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The Family Support Act of 1988

The Family Support Act of 1988

The Family Support Act of 1988 amended the guidelines provisions of the Child Support Enforcement Amendments of l984 by requiring that a state’s support guidelines operate as a ”rebuttable presumption” of the correct support amount in any judicial or administrative proceeding for the award of child support. A decision-maker at such a proceeding may deviate from the guidelines amount only if a written finding or a specific finding on the record is made that it would be inappropriate to apply the guidelines amount in the particular case.

The Family Support Act mandated that each state, by October 1990, have in place procedures for the purpose of ”reviewing” and ”adjusting” child support awards that were being enforced by the state’s child support enforcement agency in accordance with the state’s child support guidelines. This provision applies equally to cases in which the custodian and the children are receiving public assistance payments and to cases not involving public aid in which the custodian is seeking child support services.

Under the Family Support Act, a state must also adopt procedures to ensure that each parent who is subject to a child support order in effect in the state is so notified. There must be notice of any review of the order at least 30 days before the commencement of the review, of the right to request the state to review the order, and of a proposed adjustment in the child support award amount. A parent will be afforded not less than 30 days after such notification of the right to initiate proceedings in order to challenge the adjustment or determination.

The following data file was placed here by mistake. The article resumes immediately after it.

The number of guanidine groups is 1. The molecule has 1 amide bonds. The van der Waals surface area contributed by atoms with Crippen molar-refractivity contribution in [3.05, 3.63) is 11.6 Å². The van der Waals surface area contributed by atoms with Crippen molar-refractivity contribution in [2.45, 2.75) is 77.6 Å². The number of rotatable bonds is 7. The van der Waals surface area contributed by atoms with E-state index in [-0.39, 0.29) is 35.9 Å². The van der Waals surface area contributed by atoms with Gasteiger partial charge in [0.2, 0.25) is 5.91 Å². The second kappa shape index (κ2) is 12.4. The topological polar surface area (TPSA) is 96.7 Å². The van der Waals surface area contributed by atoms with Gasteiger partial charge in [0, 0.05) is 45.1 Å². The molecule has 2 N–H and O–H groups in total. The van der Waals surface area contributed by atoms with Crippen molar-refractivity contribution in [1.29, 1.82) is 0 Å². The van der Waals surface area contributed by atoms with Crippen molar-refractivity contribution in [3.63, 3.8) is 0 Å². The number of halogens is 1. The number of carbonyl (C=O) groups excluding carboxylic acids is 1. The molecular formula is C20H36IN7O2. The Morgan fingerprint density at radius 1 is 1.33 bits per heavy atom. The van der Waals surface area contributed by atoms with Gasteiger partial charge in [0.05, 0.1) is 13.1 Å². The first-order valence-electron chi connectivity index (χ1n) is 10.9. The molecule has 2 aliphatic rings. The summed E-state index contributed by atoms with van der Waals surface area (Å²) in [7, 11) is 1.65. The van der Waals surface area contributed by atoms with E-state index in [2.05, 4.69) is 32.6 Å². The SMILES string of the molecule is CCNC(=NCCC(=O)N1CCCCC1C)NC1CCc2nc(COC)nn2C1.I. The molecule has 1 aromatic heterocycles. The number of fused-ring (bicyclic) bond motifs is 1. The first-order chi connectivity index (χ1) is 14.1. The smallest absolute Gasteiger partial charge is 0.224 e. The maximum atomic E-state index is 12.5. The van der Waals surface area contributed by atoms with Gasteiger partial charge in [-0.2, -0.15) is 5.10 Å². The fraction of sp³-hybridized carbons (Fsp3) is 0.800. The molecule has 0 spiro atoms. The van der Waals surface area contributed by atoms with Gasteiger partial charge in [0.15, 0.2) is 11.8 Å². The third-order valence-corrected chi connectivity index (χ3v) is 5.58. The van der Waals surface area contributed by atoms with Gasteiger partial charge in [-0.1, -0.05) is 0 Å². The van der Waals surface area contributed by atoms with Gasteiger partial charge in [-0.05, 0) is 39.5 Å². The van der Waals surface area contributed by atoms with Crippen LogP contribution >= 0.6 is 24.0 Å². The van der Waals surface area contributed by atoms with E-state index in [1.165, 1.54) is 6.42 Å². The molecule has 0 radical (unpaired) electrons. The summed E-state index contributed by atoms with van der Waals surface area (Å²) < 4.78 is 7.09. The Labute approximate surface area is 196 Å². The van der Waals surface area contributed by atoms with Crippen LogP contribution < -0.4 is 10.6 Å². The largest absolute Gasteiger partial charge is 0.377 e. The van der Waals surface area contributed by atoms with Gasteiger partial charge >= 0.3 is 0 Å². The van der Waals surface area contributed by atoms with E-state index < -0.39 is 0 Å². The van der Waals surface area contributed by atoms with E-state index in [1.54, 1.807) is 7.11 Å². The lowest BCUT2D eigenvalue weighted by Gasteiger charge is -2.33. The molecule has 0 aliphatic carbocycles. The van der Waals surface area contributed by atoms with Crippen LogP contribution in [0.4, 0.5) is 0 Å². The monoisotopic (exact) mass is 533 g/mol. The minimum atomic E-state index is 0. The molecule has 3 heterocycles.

In addition, the Family Support Act requires all states to adopt proven techniques for improving, simplifying, and otherwise strengthening methods of securing child support and establishing paternity. The Office of Child Support Enforcement (OCSE) also offers a Federal Parent Locator Service that has access to addresses and social security numbers from the Internal Revenue Service. States have become more aggressively involved in collecting court-ordered child support awards since the enactment of the Family Support Act.

Copyright 2011 LexisNexis, a division of Reed Elsevier Inc.

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